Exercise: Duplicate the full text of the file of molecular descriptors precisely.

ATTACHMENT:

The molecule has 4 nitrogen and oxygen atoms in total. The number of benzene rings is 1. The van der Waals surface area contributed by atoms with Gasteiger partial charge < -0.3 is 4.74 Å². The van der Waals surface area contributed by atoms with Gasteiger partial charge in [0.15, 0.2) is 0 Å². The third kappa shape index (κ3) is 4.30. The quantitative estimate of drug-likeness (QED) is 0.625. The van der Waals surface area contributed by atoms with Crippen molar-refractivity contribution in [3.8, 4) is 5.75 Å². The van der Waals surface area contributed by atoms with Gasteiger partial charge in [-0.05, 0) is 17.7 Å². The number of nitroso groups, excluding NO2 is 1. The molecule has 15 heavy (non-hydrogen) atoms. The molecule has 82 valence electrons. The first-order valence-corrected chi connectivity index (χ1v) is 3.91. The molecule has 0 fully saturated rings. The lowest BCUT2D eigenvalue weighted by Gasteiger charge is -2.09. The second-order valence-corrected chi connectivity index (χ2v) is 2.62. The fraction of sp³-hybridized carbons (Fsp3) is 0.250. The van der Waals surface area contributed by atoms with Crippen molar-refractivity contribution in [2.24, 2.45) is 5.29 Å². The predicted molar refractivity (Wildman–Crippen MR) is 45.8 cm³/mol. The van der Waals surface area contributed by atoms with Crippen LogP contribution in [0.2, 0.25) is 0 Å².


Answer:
The molecule has 4 nitrogen and oxygen atoms in total. The number of benzene rings is 1. The van der Waals surface area contributed by atoms with Gasteiger partial charge < -0.3 is 4.74 Å². The van der Waals surface area contributed by atoms with Gasteiger partial charge in [0.15, 0.2) is 0 Å². The third kappa shape index (κ3) is 4.30. The quantitative estimate of drug-likeness (QED) is 0.625. The van der Waals surface area contributed by atoms with Crippen molar-refractivity contribution in [3.8, 4) is 5.75 Å². The van der Waals surface area contributed by atoms with Gasteiger partial charge in [-0.05, 0) is 17.7 Å². The number of nitroso groups, excluding NO2 is 1. The molecule has 15 heavy (non-hydrogen) atoms. The molecule has 82 valence electrons. The first-order valence-corrected chi connectivity index (χ1v) is 3.91. The molecule has 0 fully saturated rings. The lowest BCUT2D eigenvalue weighted by Gasteiger charge is -2.09. The second-order valence-corrected chi connectivity index (χ2v) is 2.62. The fraction of sp³-hybridized carbons (Fsp3) is 0.250. The van der Waals surface area contributed by atoms with Crippen molar-refractivity contribution in [2.24, 2.45) is 5.29 Å². The predicted molar refractivity (Wildman–Crippen MR) is 45.8 cm³/mol. The van der Waals surface area contributed by atoms with Crippen LogP contribution in [0.2, 0.25) is 0 Å².